Year of Publication

2020

Degree Name

Doctor of Philosophy (PhD)

Document Type

Doctoral Dissertation

College

Agriculture, Food and Environment

Department

Plant and Soil Sciences

First Advisor

Dr. John C. Snyder

Abstract

Tomato (Solanum lycopersicum) is one of the most economically important vegetable crops grown around globe but is a host for numerous pests and pathogens. In the future, tomato breeders will have to focus on increasing fruit quantity and on enhancing pest resistance. Many accessions of the wild relative of tomato, S. habrochaites display high levels of resistance towards arthropods such as spider mites. The presence of the sesquiterpene hydrocarbon, 7-epi-zingiberene, found in S. habrochaites type IV trichomes has been associated with arthropod resistance. However, the presence of other compounds in its trichome secretions may also be related to arthropod resistance. One goal of this research was to evaluate the potential for using a spectrophotometer to enable accurate selection for 7-epi-zingiberene content by breeders. Another objective was to identify and evaluate the relative antixenotic activities on spider mites of major components present in the trichome secretions of a wild tomato. The third objective was to evaluate yield, 7-epi-zingiberene content and fruit nutrient quality in advanced interspecific hybrid lines to demonstrate that high yield and high zingiberene content have been successfully combined, and also to evaluate nutritional aspects of fruit quality of these hybrids such as phenolic content, lycopene, soluble solids, and ascorbic acid. Results for the first objective included identification of two novel compounds present in wild tomato trichome secretions as hydroxy-zingiberene and 9-hydroxy-10,11-epoxy-zingiberene. The spider mite repellency of each of these compounds was at least five times greater than that of 7-epi-zingiberene. The results for objective two showed that a spectrophotometer could be a very valuable tool for aiding selection of plants having high levels of 7-epi-zingiberene on their leaves and having low levels of other compounds such as monoterpenes, which are present on arthropod –susceptible tomato plants. Completion of the third objective indicated that high yield has been successfully combined with high 7-epi-zingiberene concentration and that the nutritional value of the fruit in the hybrids is at least equal to the recurrent parent and in some cases, the interspecific hybrids may be useful for improving tomato fruit nutritional content including: phenolics, lycopene, soluble solids, and ascorbic acid. In general, the phenolic content of interspecific hybrid tomatoes ranged from 325 to 427 μg/g fresh fruit, lycopene content ranged from 31 to 66 μg/g and soluble solids ranged from 4 to 7.8%, whereas those characteristics were lower in cultivated tomato hybrids. Ascorbic acid typically ranged between 483 and 498 μg/g fresh fruit in interspecific hybrids and was higher than that in cultivated tomato hybrids (337 μg/g). For future prospects, it may be possible to breed genotypes that have high yield, have improved nutritional value and are also resistant to arthropod pests.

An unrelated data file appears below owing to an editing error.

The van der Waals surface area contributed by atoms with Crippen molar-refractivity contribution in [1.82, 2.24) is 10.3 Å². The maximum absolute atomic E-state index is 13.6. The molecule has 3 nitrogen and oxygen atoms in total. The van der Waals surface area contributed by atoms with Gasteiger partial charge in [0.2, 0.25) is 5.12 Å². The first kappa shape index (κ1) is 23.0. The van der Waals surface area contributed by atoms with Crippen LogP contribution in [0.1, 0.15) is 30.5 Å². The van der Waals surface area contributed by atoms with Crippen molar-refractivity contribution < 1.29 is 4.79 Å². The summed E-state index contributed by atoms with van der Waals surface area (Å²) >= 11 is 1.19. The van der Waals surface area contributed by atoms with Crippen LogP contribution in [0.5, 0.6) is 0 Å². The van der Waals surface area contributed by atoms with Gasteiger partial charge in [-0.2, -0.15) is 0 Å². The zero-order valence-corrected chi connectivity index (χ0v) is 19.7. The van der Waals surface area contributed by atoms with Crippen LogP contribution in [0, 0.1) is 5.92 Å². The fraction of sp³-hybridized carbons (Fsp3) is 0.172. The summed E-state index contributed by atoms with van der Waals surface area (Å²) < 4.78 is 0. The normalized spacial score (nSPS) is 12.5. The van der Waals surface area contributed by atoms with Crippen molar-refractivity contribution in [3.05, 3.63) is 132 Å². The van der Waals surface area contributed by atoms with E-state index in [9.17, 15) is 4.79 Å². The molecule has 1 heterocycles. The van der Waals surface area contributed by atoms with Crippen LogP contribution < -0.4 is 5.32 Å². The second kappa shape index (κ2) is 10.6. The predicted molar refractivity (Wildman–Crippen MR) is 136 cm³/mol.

Digital Object Identifier (DOI)

https://doi.org/10.13023/etd.2020.090

Available for download on Wednesday, April 28, 2021

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